|Sampson tried to explain that online dating seemed safer than newspaper personals because she could keep her telephone number secret and stay anonymous as long as she wanted. Anonymity also encouraged her to be honest; she never had to communicate with anyone she didn't want to, and she didn't have to worry about face-to-face rejection. "If a guy liked me, fine. If he didn't like me, fine," she says. "It just cut to the chase quicker."
Within weeks, Sampson's and Corey's anonymous messages gave way to more personal information. They exchanged real e-mail addresses rather than Web site-supplied ones. They told each other their last names. They exchanged phone numbers. On Easter, after two months of e-mail communication, they picked up the phone and talked. And talked. And talked. For eight hours. "We had to split it up into two calls," Corey confessed. "Dakota could only hold it for so long." By the time the couple decided to call it a night, the conversation had cost Corey more than $80. Both say the phone call felt like talking with an old friend because they'd already gotten comfortable with each other online. Match.Com manager Trish McDermott says Internet couples often feel this way because online dating helps them "zero in on qualities that are beyond the physical."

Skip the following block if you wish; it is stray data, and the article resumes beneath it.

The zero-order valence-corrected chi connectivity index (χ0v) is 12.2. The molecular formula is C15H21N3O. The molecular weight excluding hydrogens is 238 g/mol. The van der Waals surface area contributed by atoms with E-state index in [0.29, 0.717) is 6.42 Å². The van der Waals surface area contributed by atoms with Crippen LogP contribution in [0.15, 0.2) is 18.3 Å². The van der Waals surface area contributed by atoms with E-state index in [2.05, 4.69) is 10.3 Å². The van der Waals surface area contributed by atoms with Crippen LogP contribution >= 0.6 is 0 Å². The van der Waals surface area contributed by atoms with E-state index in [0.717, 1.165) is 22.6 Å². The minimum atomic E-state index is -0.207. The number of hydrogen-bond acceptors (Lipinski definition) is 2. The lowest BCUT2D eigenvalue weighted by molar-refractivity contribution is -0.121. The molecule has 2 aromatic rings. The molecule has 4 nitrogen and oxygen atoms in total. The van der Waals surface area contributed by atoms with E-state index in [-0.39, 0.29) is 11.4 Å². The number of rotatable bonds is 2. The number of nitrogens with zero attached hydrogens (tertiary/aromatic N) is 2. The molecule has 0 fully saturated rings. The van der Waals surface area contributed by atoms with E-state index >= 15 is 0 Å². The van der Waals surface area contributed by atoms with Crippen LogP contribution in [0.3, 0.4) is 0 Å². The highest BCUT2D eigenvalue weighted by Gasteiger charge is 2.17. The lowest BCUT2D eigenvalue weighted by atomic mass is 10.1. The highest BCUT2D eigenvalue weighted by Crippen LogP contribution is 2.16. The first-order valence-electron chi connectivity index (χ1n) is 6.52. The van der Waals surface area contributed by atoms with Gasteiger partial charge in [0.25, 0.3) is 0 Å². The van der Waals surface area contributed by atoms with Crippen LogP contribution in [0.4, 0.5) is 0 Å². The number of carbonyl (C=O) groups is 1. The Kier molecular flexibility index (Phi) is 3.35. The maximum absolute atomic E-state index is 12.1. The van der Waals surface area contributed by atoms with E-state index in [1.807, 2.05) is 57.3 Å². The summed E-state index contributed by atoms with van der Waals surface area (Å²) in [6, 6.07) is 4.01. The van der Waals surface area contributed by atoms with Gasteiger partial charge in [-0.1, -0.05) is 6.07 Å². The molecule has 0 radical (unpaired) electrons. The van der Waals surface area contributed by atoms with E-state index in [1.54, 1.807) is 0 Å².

However, the mystery of their physical appearances remained. McDermott says couples can explore that realm by posting their pictures on matchmaker Web sites. But Aron believes that's not enough. Computers don't allow people to read a facial expression or hear the emotion in a voice. "At a bar, at least you can see a person," he says. Neither Sampson nor Corey posted photographs online. "If we had met in a bar, I don't know if he would've been my type. I don't know if I would've been his type," Sampson says. "But neither one of us is complaining now."
Although her friends teased her about the relationship at first, Sampson says the jokes stopped when the flowers started coming. Her dormmates soon got curious and asked how they could start dating online. Sampson encouraged them to try, and several even went on dates with people they met online. Then, in May, it was Sampson's turn.
A month after their Easter conversation, Sampson flew to Boston and met Corey for the first time. Initially, it was awkward because they had "talked" for months but never looked into each other's eyes. That wore off. Three weeks after meeting at the airport, the couple rented an apartment in Attleboro, Massachusetts. Nine months later they picked out their rings and set a tentative wedding dateone of about 600 Match.Com couples to do so since 1995.
Aron says the premise of Internet dating is surprisingly simple and common in the search for love. "People want to meet other people, and they'll use any available resource to do so," he says. "Ideally, they want to have it happen magically, but if they can't, they'll have it happen any way they can."
Jonas Allen, a senior magazine journalism major, met his girlfriend of more than four years in high school. His mom met her current boyfriend on the Internet in 1997 and will be marrying him this June.